Canada calls for full probe of Saudi journalist's disappearance

Canada's foreign minister says Canada is concerned over disappearance of Jamal Khashoggi, calls for full and transparent probe.

Ben Ariel,

Jamal Khashoggi
Jamal Khashoggi
Reuters

Canada's foreign minister, Chrystia Freeland, on Monday called for a full and transparent probe on the disappearance of Saudi journalist Jamal Khashoggi.

Speaking to lawmakers and quoted by AFP, Freeland said Canada was "very concerned" about Khashoggi's disappearance and added she had conveyed this earlier to Saudi Foreign Minister Adel al-Jubeir.

"I expressed Canada's deep concerns and asked for a thorough, transparent and credible investigation," she was quoted as having said. "I emphasized that those responsible must be held to account. I have been in very close touch with our G7 and NATO allies on this issue."

Khashoggi, a Saudi national and US resident who became increasingly critical of Saudi Crown Prince Mohammed bin Salman, has not been seen since he walked into the Saudi consulate in Istanbul to sort out marriage paperwork on October 2.

Turkish police concluded last weekend that Khashoggi, who was also a contributor to The Washington Post, was murdered inside the Saudi mission, a claim Saudi Arabia has denied.

However, reports on CNN on Monday indicated that the Saudis are preparing a report that will acknowledge Khashoggi's death was the result of an interrogation that went wrong and that was intended to lead to his abduction from Turkey.

US President Donald Trump, who last week demanded that Saudi Arabia provide answers over the disappearance of Khashoggi, acknowledged that he heard the CNN report but added that “nobody knows if it´s an official report”.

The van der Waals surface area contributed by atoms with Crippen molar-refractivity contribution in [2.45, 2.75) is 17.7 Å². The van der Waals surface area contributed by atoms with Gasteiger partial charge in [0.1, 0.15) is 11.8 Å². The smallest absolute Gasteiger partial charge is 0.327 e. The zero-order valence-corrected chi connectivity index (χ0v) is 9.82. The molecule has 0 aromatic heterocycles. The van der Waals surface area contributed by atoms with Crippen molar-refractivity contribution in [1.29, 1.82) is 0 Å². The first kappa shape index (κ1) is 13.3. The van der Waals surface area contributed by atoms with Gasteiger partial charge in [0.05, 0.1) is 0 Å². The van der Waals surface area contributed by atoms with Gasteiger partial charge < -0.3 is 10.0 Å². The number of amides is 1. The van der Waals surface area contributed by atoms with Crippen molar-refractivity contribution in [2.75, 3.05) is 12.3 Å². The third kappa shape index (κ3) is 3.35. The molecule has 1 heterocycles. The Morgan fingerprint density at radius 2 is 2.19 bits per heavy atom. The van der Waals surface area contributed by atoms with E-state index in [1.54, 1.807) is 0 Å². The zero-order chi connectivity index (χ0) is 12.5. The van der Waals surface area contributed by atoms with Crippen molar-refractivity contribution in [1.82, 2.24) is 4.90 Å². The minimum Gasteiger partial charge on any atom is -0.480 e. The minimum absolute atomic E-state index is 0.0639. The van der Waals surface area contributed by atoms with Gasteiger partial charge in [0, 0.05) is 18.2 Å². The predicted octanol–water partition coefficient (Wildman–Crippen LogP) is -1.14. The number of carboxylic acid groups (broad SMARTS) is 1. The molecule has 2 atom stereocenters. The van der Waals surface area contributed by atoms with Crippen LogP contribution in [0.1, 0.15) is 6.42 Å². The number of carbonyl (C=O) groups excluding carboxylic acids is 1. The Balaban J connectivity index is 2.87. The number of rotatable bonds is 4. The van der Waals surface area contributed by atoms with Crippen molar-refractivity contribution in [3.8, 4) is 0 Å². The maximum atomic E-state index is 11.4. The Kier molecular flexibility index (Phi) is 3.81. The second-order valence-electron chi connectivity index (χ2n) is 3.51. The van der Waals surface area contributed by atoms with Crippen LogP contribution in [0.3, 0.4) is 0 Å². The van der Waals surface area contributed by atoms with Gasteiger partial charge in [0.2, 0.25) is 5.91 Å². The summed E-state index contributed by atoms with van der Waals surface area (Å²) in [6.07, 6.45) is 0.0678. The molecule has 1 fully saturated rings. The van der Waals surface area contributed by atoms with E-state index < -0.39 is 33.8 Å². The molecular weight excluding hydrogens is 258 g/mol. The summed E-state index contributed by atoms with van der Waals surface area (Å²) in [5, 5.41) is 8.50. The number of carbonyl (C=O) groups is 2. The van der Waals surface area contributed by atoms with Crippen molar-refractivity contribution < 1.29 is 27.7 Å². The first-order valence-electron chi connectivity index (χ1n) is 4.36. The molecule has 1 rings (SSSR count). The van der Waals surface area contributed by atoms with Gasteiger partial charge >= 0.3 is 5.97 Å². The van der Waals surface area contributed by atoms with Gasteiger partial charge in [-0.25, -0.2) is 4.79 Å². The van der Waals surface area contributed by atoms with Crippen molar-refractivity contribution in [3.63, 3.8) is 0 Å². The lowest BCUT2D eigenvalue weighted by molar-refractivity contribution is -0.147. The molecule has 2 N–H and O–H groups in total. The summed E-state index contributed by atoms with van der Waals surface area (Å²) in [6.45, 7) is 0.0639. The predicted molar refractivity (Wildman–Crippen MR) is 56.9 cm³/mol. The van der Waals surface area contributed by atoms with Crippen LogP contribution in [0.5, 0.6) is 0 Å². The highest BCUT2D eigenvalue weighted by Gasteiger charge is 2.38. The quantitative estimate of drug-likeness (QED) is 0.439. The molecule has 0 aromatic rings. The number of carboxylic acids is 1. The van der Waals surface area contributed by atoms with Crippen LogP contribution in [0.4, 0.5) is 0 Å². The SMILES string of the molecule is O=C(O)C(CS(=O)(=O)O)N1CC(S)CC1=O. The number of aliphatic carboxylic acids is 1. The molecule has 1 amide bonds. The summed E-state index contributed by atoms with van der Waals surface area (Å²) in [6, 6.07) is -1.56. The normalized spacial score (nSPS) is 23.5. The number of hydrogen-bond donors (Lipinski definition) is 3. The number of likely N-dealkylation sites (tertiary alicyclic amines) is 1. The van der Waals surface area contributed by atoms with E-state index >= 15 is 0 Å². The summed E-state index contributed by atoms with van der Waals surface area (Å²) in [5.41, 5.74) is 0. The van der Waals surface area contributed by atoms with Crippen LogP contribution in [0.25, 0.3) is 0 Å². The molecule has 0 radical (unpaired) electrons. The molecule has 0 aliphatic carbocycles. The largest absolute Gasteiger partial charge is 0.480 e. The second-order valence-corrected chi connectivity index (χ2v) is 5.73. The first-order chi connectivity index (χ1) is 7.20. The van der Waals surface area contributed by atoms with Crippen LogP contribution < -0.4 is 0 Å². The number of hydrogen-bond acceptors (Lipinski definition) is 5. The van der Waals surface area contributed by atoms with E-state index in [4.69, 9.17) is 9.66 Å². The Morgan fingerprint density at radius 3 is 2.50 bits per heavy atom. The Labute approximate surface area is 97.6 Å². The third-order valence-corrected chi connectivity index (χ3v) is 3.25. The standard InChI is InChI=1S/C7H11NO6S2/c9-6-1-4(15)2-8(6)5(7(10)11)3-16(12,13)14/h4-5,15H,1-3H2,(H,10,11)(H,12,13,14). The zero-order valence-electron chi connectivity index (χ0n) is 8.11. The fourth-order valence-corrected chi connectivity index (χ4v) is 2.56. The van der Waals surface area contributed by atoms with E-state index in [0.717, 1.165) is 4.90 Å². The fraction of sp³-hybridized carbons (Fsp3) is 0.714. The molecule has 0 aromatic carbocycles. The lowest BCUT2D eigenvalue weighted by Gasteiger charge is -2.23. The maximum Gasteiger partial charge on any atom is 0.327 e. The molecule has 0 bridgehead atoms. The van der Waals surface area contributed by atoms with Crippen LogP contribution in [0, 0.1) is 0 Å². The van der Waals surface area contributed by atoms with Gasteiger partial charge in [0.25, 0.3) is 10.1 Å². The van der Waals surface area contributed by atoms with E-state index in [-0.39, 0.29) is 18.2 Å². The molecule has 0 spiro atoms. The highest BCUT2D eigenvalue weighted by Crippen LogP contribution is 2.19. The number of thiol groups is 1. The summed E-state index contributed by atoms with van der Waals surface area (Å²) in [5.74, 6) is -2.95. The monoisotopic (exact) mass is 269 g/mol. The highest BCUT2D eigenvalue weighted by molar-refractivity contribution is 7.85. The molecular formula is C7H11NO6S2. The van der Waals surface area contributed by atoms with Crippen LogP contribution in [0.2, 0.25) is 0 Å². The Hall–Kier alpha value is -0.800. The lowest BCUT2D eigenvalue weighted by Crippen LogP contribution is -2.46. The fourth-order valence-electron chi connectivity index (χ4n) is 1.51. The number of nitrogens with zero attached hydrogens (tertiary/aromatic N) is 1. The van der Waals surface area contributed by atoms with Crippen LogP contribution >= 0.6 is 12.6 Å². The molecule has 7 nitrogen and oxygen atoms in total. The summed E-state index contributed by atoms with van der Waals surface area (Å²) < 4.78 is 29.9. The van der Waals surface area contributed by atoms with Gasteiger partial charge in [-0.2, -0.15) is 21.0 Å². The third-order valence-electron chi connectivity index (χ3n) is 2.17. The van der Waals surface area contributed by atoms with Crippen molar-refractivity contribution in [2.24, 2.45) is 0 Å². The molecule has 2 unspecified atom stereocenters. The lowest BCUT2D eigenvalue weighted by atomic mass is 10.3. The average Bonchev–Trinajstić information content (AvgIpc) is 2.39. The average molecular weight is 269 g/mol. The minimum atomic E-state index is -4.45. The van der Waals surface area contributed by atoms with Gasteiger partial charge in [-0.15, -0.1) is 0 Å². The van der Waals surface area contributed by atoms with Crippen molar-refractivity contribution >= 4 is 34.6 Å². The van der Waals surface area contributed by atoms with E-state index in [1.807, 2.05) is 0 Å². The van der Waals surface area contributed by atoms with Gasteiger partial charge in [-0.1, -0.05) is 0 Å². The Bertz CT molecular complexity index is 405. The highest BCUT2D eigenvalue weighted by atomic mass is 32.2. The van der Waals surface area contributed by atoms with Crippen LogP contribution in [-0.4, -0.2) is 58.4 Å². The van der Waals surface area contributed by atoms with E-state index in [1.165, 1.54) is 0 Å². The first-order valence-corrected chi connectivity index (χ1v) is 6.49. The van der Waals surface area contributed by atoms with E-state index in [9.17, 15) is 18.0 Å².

The comments from Freeland on the matter are significant given that relations between Canada and Saudi Arabia have been tense in recent months.

In August, Saudi Arabia announced it had suspended new trade and investment with Canada, gave the Canadian ambassador 24 hours to leave the country and recalled its own ambassador to Canada, after the Canadian foreign ministry urged Riyadh to release arrested civil rights activists.

Saudi Arabian Airlines later announced it would be suspending flights to and from Toronto amid the kingdom’s diplomatic row with Canada.

The Saudi move came two days after Global Affairs Canada issued a statement criticizing the arrest of Samar Badawi, the sister of jailed blogger Raif Badawi. Samar Badawi is the sister-in-law of Raif Badawi’s wife Ensaf Haidar, who lives in Canada and recently became a Canadian citizen.

Raif Badawi is serving a 10-year sentence after being convicted of insulting Islam and breaking Saudi Arabia's technology laws with his liberal blog. He also was sentenced to 1,000 lashes, spread over 20 installments, and fined $266,000.

Canadian Prime Minister Justin Trudeau subsequently announced that his government is engaging diplomatically with Saudi Arabia, though he did not back down on his concerns about human rights in the kingdom.




top